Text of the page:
I know what you’re thinking. Green? You’ve probably already stopped reading. No, I’m not going get up on a soapbox about people giving up venison and lead bullets for a life of tofu and copper jackets, but I do have a few tips on how gun owners and shooters can be environmentally conscious—and make a few bucks on the side. I am not sure what your target range looks like, but I know my small local range looks pretty shiny in the midday sun with all the spent brass on the ground and it always has seemed just plain wrong to let perfectly good casings rust on the ground.
For those of us that reload, the one thing that makes it all work is the casing. Once you’ve got your reloading bench set up with all your equipment, brass casings can easily represent your biggest cost per round. Unlike bullets, you cannot cast or otherwise easily make them yourself and without a steady, affordable supply, your reloading efforts may soon fail to make financial sense.
Luckily, a lot of us handloaders are not all that picky where our brass comes from as long as it is in good (i.e. safe) condition which is good news for any enterprising shooters/conservationalists, because it seems quite a few folks (especially those with semi automatic pistols) don’t mind letting their brass fly willy nilly, leaving plenty on the ground after they’ve left the range.
Raking in the Brass Green
Before you take any spent casings you personally didn’t shoot yourself, make sure you ask permission from all parties involved before you collect it. If you’re on the firing line and your neighbor doesn’t seem to care about the future life of his spent brass, ask him or her if they mind if you take it. Most likely they’ll say you can and asking will avoid any awkward misunderstandings that could arise.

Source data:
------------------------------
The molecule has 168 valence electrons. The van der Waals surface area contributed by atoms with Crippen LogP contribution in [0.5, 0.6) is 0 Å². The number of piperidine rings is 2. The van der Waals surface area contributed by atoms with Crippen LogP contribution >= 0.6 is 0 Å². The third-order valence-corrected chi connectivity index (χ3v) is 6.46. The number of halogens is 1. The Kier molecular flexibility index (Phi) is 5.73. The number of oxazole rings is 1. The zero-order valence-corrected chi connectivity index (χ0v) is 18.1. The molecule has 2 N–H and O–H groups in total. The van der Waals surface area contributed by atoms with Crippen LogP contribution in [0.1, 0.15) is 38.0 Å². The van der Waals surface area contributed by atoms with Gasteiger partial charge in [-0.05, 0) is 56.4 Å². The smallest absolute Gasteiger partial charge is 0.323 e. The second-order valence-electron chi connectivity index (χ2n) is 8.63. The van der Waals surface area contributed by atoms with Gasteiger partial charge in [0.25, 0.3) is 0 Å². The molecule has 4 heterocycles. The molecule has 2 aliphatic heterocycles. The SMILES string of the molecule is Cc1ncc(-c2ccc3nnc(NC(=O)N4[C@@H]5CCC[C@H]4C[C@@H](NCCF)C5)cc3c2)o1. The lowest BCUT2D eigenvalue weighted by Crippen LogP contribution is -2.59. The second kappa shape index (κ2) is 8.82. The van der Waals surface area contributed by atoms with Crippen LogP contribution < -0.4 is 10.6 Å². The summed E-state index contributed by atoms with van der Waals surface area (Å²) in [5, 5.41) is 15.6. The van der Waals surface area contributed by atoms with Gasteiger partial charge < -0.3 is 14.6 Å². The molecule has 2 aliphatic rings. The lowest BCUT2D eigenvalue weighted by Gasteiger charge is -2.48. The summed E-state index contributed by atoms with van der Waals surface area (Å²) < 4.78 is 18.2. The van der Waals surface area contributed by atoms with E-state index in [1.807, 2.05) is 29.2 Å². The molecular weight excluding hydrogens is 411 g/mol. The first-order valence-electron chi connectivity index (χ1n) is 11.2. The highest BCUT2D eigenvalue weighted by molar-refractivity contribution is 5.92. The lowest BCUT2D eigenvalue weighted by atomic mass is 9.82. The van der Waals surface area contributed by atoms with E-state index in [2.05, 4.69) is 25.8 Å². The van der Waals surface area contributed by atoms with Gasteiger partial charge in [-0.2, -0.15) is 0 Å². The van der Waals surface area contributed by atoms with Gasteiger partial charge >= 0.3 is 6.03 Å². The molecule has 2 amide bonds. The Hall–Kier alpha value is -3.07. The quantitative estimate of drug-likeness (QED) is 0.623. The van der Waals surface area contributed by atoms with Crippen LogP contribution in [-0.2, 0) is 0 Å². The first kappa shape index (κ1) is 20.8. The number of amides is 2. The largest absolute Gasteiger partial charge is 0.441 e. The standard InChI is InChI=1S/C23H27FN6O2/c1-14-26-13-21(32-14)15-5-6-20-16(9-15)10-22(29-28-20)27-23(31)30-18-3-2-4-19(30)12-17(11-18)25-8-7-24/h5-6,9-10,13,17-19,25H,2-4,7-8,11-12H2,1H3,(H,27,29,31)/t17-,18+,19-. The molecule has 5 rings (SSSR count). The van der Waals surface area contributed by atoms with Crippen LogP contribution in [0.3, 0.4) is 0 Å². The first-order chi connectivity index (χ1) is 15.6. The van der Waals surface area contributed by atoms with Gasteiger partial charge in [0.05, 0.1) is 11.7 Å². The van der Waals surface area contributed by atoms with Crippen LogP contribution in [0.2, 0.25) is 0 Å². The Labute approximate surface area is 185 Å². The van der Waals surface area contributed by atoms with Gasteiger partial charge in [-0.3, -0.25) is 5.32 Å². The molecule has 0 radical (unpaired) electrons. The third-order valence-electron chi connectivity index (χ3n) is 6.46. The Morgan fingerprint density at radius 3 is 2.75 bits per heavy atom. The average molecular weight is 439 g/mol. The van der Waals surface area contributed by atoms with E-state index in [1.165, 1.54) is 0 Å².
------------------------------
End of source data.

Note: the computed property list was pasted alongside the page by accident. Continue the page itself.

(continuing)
Realize though, that gathering brass in this manner is pretty small scale compared to the buckets you could be getting by raking up around the shooting area. Before doing this however, I strongly advise if not command you to check with the powers that be at your local range. This could be the range officer, the club president or council, just make sure you have gotten the nod from your ranges top brass before you start shoveling any of their spent brass.
The reason is simple: some ranges already collect and convert spent casings left on their property into cash. This money often goes towards improving the range or keeping their members annual dues at affordable rates, so cutting into these profits wouldn’t necessarily benefit you either. Still, even ranges that do make an effort to recycle brass usually do not have the resources or manpower to collect, sort and cash in all of it. If this is the case, talk with your ranges’ officers and see if they’ll allow you to step in and pick up the slack or fill some role in the ranges’ collection process.
A Day’s Work…
After spending a morning or so raking brass, I usually have enough casings to almost fill a five-gallon pail. The first thing I do is sort out the rimfire cases from the good stuff (i.e. any other casing). I stick the good stuff in my tumbler for a while to clean it and then I go through these and sort out any cases that are cracked or otherwise defective. I clean the cases first before I sort out the cracked cases because a) you can better see flaws on a clean casing than on one that’s been lying on the ground for months and b) I don’t throw these bad casings away. I put them and any .22’s in a separate bucket bound for the local scrapyard. At current scrap prices, a full pail gets me about $40. That is a half a tank of gas in my part of the world.
I know some of you are thinking that’s an awful lot to go through for some once fired brass. Well, as with live cartridges, the price of the brass is dependent on what caliber it is and you would be surprised what people just abandon at their local range. I once found ten .300 Weatherby Magnum cases just lying next to the bench. I got a buck a piece for those ten cases at a gun show. Once I found over fifty once fired .45 GAP casings that sold for another $10 bill.
I can tell you that one five-gallon pail netted me over $100 after tumbling and reselling and it was just from stuff I picked up off the ground—really nothing more than just a lot of .45 ACP, 9mm and .30-06.
With numbers like that, there is no doubt a hungry reloading market out there that is willing to buy the once fired stuff that other shooters so carelessly leave behind to clutter and clog our shooting facilities. All it takes is a bucket and your local range (though stay away from mine) to show Al Gore how gun owners do “green”.